After seeing the kids in the field the day before, he realized what he needed to help them with. The kids were focused on pointing the camera and shooting. They were ready to stage things and often they show signs of doing news casts. Documentaries, though, are what we are trying to create.
“Creating a documentary is not just about pointing the camera and shooting”, Drew said during our conversation. “It is about telling a story with the images and objects that are around you. It is about capturing personality, emotion, and feeling.” The goal for day 2 with Drew would be to get this across to them; to model it and then take them out in the field again to film.
Creating a scenario:
Drew said, “They have a video game there right?” I did see them playing video games in the house one day, so yeah, they do. He said, “Let’s have them video us playing a game.” So we planned an activity to use this scenario to teach them about how to make the seeing and the story interesting. The night before we brainstormed about how it would go. We listed questions that we would pose to get them thinking. We more or less scripted about what we wanted to do and then took the time to translate it in Spanish. Still we’d be without a translator for day 2 of workshop with Drew!
Contextualizing this activity:
Drew used video that Marcos took to contextualize the activity for Day 2 of his workshop. He put together a sample of how to take the pieces of what the kids record and then put together different angles and shots to capture the story in a compelling way. Here is what he shared:
As we watched the video, we asked them to critique it and tell us what they see.
One of the responses from Marcos was that it was bad that we could not see the face of his grandmother. This was an interesting observation and one that opened up a good segue to filmmaking. It is art. We have to keep reminding them that this is art. Art is a way of seeing things. Art is a representation of reality (in this case for documentary film making anyway) and it is a medium that we use to capture the audience. To get them interested in the story is part of the trip right? So when we see grandma sitting covered on the ground, she kind of creates a mystery or a sense of suspense. Then we focus in directly on her for the interview. So we are more interested in this covered figure. Who is she and what does she have to say?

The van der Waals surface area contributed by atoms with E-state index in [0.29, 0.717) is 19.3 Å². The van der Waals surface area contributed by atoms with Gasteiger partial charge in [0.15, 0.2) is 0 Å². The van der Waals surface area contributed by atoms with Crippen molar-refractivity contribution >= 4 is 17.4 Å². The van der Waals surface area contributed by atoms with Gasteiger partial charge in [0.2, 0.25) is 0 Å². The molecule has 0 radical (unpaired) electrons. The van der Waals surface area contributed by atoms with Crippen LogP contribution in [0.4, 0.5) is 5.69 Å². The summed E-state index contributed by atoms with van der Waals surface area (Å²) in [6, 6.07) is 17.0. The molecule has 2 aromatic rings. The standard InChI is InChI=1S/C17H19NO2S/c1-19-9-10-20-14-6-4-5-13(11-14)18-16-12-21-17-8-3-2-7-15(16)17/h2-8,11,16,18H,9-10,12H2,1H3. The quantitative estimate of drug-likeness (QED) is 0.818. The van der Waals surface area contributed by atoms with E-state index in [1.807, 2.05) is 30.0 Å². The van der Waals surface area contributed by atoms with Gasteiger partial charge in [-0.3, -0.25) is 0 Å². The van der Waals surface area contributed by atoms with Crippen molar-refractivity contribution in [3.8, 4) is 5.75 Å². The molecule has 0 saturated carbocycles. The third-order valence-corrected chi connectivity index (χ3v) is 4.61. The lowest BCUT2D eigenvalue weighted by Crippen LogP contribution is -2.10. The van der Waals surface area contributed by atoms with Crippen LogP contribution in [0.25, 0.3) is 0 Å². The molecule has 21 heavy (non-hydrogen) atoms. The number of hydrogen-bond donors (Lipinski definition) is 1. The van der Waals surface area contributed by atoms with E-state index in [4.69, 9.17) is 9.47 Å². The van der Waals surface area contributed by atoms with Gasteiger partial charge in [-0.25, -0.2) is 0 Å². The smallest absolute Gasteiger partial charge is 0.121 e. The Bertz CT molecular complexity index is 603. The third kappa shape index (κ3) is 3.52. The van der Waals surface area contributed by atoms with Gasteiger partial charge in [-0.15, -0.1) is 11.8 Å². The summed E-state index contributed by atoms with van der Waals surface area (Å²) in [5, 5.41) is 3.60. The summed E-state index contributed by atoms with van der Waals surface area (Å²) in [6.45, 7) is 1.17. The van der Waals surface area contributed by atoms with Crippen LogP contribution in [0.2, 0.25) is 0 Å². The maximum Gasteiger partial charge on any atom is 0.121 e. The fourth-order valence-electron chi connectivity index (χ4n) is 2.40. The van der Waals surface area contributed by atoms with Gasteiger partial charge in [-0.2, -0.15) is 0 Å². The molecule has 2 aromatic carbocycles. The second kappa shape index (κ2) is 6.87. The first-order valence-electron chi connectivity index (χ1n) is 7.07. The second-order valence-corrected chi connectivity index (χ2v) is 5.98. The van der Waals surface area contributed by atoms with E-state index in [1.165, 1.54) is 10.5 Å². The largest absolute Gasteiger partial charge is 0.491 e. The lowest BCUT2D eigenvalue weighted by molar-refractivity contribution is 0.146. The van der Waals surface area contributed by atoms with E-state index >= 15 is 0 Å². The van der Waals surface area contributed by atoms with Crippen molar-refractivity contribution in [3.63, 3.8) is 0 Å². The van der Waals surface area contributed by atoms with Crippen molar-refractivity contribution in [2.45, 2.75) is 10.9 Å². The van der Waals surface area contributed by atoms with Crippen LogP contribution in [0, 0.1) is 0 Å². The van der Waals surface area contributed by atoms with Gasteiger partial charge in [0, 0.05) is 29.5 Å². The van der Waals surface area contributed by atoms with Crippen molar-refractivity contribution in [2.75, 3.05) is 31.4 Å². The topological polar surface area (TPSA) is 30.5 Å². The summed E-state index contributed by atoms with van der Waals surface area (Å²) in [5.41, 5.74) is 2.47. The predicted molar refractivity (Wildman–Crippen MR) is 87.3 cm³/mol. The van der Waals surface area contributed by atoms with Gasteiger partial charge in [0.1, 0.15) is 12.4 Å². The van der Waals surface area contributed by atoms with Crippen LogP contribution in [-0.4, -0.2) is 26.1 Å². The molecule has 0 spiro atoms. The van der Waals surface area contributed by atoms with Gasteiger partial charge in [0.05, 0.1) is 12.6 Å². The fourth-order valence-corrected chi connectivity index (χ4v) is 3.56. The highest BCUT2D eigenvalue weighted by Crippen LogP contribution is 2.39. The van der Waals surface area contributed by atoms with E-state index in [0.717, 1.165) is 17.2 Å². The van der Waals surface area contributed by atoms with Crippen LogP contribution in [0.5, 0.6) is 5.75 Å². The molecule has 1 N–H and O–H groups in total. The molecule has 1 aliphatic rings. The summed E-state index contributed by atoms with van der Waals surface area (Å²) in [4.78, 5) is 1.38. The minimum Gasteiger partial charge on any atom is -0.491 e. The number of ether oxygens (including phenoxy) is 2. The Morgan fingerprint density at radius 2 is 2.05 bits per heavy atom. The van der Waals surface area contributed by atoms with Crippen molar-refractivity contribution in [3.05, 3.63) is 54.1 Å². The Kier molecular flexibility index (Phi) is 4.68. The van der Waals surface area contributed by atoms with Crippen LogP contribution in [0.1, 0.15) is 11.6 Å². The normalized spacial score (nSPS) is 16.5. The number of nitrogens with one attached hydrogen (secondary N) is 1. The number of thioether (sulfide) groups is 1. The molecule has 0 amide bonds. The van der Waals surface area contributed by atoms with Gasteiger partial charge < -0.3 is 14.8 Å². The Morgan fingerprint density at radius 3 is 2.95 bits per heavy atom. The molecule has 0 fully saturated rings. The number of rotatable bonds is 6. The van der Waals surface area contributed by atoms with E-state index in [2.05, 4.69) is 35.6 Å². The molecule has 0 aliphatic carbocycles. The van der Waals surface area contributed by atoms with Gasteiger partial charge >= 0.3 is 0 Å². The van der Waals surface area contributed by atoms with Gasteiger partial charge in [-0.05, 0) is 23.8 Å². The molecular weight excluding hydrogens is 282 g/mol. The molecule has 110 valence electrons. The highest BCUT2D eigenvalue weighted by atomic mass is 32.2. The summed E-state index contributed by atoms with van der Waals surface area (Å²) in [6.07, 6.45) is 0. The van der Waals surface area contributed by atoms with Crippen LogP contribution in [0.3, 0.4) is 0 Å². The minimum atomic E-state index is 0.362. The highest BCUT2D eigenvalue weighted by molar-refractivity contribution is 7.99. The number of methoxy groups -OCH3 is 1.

This was a perfect conversation that transitioned us into the activity and to review the concept of a shot list. While we used storyboards to help the kids visualize how the director plans a shot, we also wanted to give them a tool of how to plan for a scene that they were ready to capture. The two tools have very different purposes in my eyes. The storyboard is more for scripting a movie that you will create. You organize the scene, you plan your compositions as a director would to manufacture the story and its props. The shot list is more open and flexible. You can use it to create a general foundation for what you need to capture, but it leave you more open to make adjustments in the moment.
For a documentary, I think the shot list makes sense. You don’t want to over plan for your scenes and you want to try as hard as you can to capture reality, conversation, natural occurrences, etc.
Next, it was their turn. We stood up and we walked out of the room that we were in. Everyone but me. I grabbed my ipad to set up in a corner where I would play a game.
Then Drew walked back in with them. What do you do? What shots do we need? Look around the room. Walk in the room and look for every detail. You need to figure out what is going on in this room. You are looking for shots as soon as you walk in the room. How are the objects in this room going to tell the story?
Paper in hands, they began to write and talk out loud about their shots. We couched them to think about long shots to get a sense of the scene; medium shots to bring us closer to the subject; and multiple closeups from various angles to feel like you are there.
Drew and the kids left the room again. He wanted them each to shoot their own video, but in the interest of time, they did this in pairs. Two, by two, they took their shot lists and they got to work.
The kids downloaded the films and Drew helped them to edit. Here are the three practice videos that resulted from the activity:
1. Shot by Catalina and Fabiola:
2. Shot by Marcos and Edgar
3. Shot by Emilio and Carmen: